Free bus transfers for Wellington city

Remove the hassle:


1: Test connections for fully integrated ticketing rollout 2017/18
2: Better utilisation of existing services
3: Positive outcome for many commuters

The new year in 2015 could gift free bus transfers to Wellington commuters in a push by Wellington Regional Councillor Paul Bruce towards a more efficient and cheaper public transport system. Cr Bruce is proposing a 6-month free bus-transfer-trial within Wellington city be included in the Regional Council’s draft 2015/16 Annual Plan. Commuters arriving on monthly rail passes could also be included.

”The appetizer of a free city- zone bus transfers for users that have a ticket will make the public transport system more convenient and cheaper for many users. Bus patronage is static, so we need to act now”. According to Councillor Bruce, this early rollout could increase patronage on both train and bus, get more vehicles off the road and provide a positive boost to the local economy.

Councillor Bruce is suggesting a 6 months trial during winter 2015, a period that will offer maximum benefit to commuters, with a review early 2016. The trial would pre-empt the planned permanent rollout of free transfers with the new region-wide smart card in 2017/18, and provide useful data for eventual region wide implementation.

The free transfer would allow customers to travel for free within the Wellington CBD, allowing better utilisation of bus services during peak hours. Improving the effectiveness of public transport is one of the New Zealand Transport Agency’s (NZTA) five strategic priorities, and using smarter technology will contribute to this.

It would allow a cheaper fare for Island Bay residents travelling to Kilbirnie Recreational Centre with a two zone ticket rather than a three zone.

“There would be an immediate benefit for some of the 20,000 students, with reduced travel cost to University which will make Wellington an even more appealing place to study, live and work,” said Councillor Bruce.

“This lack of transfer fares leads to students choosing services which have longer travel times and lower levels of service. The current university route 47 takes 48 minutes to reach Kelburn, compared with around 30 minutes for the alternative of catching a direct bus from Johnsonville to Wellington Station and transferring to Kelburn.

The route 47 is a 3 zone journey, while the more frequent and direct option of connecting at Wellington Station would be a 3 zone and additional 1 zone fare.” Cr Bruce added.

“We have free transfers on the Beacon Hill shuttle, Paraparaumu Kapiti Plus ticket, Porirua Mana coaches monthly paper pass. And the the free NZBus transfers in the Hutt Valley also work really well, so this move is long overdue in Wellington city,” he concluded.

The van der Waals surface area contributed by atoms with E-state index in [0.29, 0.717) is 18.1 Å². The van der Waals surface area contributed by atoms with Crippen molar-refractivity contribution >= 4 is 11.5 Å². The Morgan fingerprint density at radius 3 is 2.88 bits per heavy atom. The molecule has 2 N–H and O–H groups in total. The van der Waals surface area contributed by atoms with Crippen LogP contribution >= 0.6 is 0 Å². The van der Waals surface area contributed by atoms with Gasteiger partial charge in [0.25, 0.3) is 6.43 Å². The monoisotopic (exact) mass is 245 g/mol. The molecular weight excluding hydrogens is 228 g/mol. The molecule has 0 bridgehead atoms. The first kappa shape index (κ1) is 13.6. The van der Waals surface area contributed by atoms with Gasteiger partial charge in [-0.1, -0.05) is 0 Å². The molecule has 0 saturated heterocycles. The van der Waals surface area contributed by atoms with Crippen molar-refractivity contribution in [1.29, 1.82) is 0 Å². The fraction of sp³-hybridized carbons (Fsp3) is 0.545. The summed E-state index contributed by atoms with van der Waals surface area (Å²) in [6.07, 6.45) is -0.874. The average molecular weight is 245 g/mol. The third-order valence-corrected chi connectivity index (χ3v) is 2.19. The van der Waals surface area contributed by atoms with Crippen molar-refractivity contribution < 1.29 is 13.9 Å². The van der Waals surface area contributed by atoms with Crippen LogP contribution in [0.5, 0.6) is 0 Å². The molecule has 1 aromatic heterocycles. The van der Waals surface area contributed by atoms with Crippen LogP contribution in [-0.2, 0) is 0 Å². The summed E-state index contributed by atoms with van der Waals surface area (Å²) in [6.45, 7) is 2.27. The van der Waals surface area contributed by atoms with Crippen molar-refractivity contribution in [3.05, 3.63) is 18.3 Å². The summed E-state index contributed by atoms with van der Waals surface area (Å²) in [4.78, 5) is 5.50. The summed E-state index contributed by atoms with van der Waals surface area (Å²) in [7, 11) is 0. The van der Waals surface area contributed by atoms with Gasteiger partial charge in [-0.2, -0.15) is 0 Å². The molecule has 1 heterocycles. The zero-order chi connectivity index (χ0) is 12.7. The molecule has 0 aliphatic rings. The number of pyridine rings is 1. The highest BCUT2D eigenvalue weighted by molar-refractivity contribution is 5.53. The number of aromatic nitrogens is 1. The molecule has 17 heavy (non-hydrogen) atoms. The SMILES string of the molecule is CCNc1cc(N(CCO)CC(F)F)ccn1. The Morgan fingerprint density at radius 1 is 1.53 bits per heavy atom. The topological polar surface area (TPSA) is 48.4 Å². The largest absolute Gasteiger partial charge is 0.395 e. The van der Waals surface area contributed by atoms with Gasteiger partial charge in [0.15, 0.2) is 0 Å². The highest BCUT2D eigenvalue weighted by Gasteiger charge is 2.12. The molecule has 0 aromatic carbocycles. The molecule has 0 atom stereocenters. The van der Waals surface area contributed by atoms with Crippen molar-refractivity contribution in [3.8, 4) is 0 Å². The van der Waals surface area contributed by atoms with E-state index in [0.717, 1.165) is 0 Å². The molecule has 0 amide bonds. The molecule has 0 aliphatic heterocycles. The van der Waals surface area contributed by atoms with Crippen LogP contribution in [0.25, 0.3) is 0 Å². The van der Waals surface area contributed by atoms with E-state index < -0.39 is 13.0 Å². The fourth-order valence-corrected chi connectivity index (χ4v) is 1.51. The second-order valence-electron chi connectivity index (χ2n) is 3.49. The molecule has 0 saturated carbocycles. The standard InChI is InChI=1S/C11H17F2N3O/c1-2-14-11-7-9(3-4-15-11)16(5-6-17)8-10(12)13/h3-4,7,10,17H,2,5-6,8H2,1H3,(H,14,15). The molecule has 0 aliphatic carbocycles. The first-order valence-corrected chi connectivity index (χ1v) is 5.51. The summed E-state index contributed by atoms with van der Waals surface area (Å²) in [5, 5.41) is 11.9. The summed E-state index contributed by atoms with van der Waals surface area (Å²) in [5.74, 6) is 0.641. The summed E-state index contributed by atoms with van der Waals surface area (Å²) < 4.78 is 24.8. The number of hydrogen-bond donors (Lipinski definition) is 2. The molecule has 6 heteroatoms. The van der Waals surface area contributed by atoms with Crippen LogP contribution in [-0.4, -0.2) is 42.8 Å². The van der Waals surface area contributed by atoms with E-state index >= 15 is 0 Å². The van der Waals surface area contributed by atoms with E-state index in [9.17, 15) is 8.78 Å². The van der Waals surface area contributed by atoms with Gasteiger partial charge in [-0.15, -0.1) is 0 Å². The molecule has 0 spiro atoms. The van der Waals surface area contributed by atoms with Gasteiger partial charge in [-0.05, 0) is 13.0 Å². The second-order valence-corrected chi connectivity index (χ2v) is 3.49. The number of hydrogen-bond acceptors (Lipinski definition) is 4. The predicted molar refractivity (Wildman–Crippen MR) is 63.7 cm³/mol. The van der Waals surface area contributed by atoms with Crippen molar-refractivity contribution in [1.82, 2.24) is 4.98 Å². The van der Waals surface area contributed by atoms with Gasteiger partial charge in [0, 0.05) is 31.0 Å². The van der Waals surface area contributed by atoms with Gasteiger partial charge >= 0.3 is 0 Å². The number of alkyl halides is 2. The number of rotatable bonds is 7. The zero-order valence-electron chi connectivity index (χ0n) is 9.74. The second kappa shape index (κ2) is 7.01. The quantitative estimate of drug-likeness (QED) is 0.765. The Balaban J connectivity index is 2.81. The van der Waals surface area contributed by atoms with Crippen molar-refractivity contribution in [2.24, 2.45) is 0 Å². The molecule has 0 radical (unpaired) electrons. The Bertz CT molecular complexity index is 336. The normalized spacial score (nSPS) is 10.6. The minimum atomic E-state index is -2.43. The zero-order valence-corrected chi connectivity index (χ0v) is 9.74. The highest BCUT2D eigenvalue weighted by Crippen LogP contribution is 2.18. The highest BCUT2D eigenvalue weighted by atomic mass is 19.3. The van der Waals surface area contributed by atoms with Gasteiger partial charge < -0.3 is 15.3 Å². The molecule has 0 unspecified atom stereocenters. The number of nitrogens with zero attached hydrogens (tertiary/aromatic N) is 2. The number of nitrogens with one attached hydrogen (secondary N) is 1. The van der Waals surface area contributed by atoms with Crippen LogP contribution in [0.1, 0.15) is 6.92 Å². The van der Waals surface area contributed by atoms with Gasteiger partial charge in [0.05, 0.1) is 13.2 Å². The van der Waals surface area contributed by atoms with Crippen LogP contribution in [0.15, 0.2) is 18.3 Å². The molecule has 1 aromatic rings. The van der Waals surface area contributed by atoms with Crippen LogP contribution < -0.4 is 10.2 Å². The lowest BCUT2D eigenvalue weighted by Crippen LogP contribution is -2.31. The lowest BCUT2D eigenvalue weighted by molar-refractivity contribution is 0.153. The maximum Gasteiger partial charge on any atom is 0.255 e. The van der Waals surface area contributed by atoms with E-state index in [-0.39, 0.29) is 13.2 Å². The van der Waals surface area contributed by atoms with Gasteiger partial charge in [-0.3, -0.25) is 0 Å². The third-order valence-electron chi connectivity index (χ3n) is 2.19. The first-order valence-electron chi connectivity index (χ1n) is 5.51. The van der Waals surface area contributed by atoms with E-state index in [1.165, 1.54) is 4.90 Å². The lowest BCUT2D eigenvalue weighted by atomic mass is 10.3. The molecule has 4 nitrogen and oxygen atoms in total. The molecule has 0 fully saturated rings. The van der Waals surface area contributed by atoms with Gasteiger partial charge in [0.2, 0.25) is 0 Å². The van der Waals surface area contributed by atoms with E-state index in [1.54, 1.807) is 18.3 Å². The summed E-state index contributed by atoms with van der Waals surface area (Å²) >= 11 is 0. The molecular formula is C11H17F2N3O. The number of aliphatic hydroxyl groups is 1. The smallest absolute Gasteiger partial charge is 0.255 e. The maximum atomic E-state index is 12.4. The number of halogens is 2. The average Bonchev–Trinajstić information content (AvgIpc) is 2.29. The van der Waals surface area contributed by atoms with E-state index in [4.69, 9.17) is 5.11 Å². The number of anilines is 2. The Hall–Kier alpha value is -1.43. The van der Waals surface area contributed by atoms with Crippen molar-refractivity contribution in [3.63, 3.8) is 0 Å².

Also see:

For more information and all media enquiries contact Paul Bruce on 021 027 9370

GWRC officers agree that a trial of 6 months months would be useful.
A negotiated agreement should split any benefits or costs.
GWRC Council paper Integrated Fares and Ticketing Programme update 10 December14
Regional Land Transport Strategy (RLTS) 2010-2040
Wellington Regional Public Transport Plan

Existing free transfers
Hutt Valley Flier (NZBUS)
Beacon Hill shuttle: A one off arrangement for part of a route.
Paraparmumu: Free connection to trains (combined bus and train Kapiti Plus ticket)
Porirua: Mana coaches with a monthly pass and a paper product

Proposal rationale
My plan is to put on the Council draft Annual Plan 2015/2016 two public transport proposals for immediate action. The last major public transport initiative in Wellington city was the renewal of the trolley bus contracts in 2006/7.

A NZTA Report on service changes and revenue suggests that the introduction of a free transfer in Hamilton contributed to a permanent 6% jump in off peak weekday patronage, and a 16% jump in weekend patronage. This suggests that the introduction of free transfers ought to precede significant route design as, without free transfers, passenger demand will be lower and trip patterns will reflect fare minimising behaviour, as much as desired trips.

“From what we can ascertain, a two-hour free transfer was introduced [on Hamilton buses] in October 2007, and this seemed to have contributed to a [permanent] 6% jump in off-peak weekday patronage and a 16% jump in weekend patronage.” p72 – Hamilton Bus Services

The Regional Land Transport Programme as proposed for the next three years, is 85% expenditure on roads, 12% PT, 3% walking and cycling. And none of the 12% PT expenditure in the Programme is planned for completion in Wellington city during the next three years.

The Regional Transport Plan signed off in June this year was a rather mixed bag with some ill informed and backward proposals around a split spine, removal of trolley buses and adoption of BRT rather than modern tram.

The Plan also contains improved fare structure proposals including integrated ticketing, and a stronger push for public transport priority corridors through the CBD.
But the traveling public will see not even see those improvements until new tenders for the bus routes are signed off in 2017/18.

Rail patronage increased in response to the higher performing new Matangi units by 8% this year. Bus boardings on the other hand are flat lining with only small absolute increases.

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